Jason Christopher has enjoyed an outstanding Rhode Island football career. Booting the ball 216 times for a total of 8,300 yards, Christopher has been one of the most prolific Rams of the past few years. One-third of his total punts have fallen inside the 20. The longest punt of his Rhode Island career was a 73-yarder in 1997, but he's booted a 71-yarder already in 1999. His career average is just under 40 yards and in 1997 he was named outstanding special teams player by the coaching staff at the annual football awards banquet. He holds the Rhode Island single season high for average with a 42.37 mark in 1997 and has taken over the number two spot on URI's career list for punting yards.

Carmine Spagnuolo has tallied 27 tackles this season, five for losses totaling 27 yards. He's picked up two sacks for 19 yards total loss and broken up two passes. A New York City and Fuguzzi All-Star, Spagnuolo began his Rhode Island career in 1996, and in his final season he has matched his career totals from the past two years. Coming into the 1999 season, Spagnuolo had 26 tackles and four sacks. He had nine stops for a total loss of 28 yards. Against Maine in 1998, he made five tackles, including a pair of sacks that resulted in 12 yards in losses.

Mike Wear is seventh on the squad in tackles with 49. The defensive tackle from Oaklyn, N.J., finished 1998 eighth on the squad with 39 stops. Wear has put together an impressive Rhode Island career with 114 total stops, three sacks and 11 tackles for 25 yards in losses. In 1996, when he began his URI career, he saw action in seven games, recording 22 tackles, one for a loss. The majority of Wear's 114 career tackles have come in the last two seasons, with 22 in 1998 and 49 in 1999. In 1998 he picked up seven stops against eventual-national champion Massachusetts.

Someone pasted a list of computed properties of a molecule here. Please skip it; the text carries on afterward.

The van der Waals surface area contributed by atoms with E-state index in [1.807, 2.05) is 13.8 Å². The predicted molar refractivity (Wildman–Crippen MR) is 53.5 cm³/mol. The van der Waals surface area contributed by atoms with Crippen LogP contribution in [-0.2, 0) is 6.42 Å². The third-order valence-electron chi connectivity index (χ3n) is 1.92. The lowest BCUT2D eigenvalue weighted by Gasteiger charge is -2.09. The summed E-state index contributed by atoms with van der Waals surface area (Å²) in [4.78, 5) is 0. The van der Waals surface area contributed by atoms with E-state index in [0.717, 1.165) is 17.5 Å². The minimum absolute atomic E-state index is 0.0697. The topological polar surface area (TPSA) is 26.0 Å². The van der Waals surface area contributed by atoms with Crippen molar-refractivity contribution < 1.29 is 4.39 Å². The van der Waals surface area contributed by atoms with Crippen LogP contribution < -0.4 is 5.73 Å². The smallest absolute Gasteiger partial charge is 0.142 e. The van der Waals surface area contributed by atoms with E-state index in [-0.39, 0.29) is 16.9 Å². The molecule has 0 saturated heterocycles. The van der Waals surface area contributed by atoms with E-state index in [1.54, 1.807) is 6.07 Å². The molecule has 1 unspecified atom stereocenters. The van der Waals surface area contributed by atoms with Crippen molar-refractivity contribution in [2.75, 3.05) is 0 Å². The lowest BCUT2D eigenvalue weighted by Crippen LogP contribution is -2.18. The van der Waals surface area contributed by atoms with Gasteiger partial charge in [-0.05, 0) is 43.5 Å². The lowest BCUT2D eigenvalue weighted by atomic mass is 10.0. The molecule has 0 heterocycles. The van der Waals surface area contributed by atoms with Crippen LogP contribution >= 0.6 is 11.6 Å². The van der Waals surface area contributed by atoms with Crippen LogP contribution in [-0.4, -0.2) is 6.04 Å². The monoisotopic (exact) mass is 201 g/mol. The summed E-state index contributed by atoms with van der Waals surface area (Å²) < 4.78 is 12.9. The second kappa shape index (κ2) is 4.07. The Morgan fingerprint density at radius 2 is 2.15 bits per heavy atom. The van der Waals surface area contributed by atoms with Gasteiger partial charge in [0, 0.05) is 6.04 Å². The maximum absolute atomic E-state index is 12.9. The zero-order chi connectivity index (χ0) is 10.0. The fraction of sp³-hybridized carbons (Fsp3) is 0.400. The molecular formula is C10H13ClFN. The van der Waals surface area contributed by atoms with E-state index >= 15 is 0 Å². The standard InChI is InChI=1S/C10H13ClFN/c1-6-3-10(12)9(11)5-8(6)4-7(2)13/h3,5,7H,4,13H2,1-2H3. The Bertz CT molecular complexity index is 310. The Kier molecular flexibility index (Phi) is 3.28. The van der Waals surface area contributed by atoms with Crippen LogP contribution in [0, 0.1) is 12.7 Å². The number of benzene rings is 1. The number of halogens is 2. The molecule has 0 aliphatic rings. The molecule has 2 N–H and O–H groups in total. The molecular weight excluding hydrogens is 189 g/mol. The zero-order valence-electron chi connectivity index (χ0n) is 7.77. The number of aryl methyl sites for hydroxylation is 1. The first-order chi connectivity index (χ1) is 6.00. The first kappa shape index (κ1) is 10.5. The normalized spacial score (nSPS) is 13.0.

In 1995, Rob Milani made a quiet entrance into college football. It's hard to believe the 6-4, 315-pound offensive lineman entered the scene quietly, but he did. In fact, only Rhode Island offered Milani a scholarship and even it was a partial one. Two years later, the Rams granted Milani a full scholarship and the Walpole, Mass., native earned it. He helped lead the way for Rams' running back James Jenkins in 1998 when Jenkins broke the Rhode Island single season rushing record with 1,206 yards. In the weight room, Milani's 600-pound squat tops the team, while his 405-pound bench press is second best on the squad.

Effy Gottlieb joins Milani as a member of the Rams' O-Line, but he didn't start out there. The senior from Plainsboro, N.J., is a former all-state, all-area performer...on defense. As a high school senior he led the Milford Academy in sacks and garnered New Jersey state wrestling champion honors, going undefeated. He has used his strength and size to be an effective member of the offensive line.

The clock has wound down and the buzzer has sounded. "My freshman year, I couldn't wait to graduate," said Gibson. "Now, I'll miss playing football. Great coaches, great teammates... it's been a good experience."